Oxygen deficit and debt in submaximal exercise at sea level and high altitude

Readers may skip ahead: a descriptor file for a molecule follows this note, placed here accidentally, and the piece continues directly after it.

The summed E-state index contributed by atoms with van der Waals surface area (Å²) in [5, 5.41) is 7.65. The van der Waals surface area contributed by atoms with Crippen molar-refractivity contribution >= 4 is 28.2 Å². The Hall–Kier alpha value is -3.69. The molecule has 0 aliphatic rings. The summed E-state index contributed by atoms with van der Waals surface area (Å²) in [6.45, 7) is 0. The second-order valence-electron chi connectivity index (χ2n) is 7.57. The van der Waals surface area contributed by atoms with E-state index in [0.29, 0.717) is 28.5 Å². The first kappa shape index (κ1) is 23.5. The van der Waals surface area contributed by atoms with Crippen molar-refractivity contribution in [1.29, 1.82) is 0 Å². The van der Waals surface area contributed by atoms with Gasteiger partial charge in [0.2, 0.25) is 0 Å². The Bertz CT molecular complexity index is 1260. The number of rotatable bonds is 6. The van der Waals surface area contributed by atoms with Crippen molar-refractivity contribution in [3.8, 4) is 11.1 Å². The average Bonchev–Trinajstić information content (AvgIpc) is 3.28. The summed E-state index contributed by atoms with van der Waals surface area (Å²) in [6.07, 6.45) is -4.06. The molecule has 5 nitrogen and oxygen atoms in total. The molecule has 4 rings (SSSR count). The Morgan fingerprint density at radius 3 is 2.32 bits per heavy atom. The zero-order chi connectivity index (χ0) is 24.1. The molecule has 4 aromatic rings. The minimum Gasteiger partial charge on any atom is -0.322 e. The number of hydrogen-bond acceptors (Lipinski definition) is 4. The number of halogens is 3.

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Kinetics of O₂ uptake (Vo₂) during exercise (3 work loads, 2 time periods) show that for a given work load O₂ deficit is larger at high altitude (HA) than at sea level (SL). However, the relationship between deficit and percent of maximal O₂ uptake (Vo₂ max) remains unchanged because Vo₂ max is reduced by about 15% at HA. Oxygen debt increases with intensity and duration of work. It is always larger than the deficit. Under any conditions of work load and duration, debt is smaller at HA than at SL. The fast components of deficit and debt are linearly related to exercise steady-state Vo₂, by the same ratio; this ratio is unaffected at HA. So debt is higher than deficit due to its slow component. Unexpectedly, a smaller slow component is accompanied at HA by, higher lactic acid concentration. It was shown (J. Appl. Physiol. 34:633-638, 1973) that body heat storage during exercise and recovery is reduced in subjects translocated to HA; this result suggests that temperature affects magnitude of the slow component of the debt.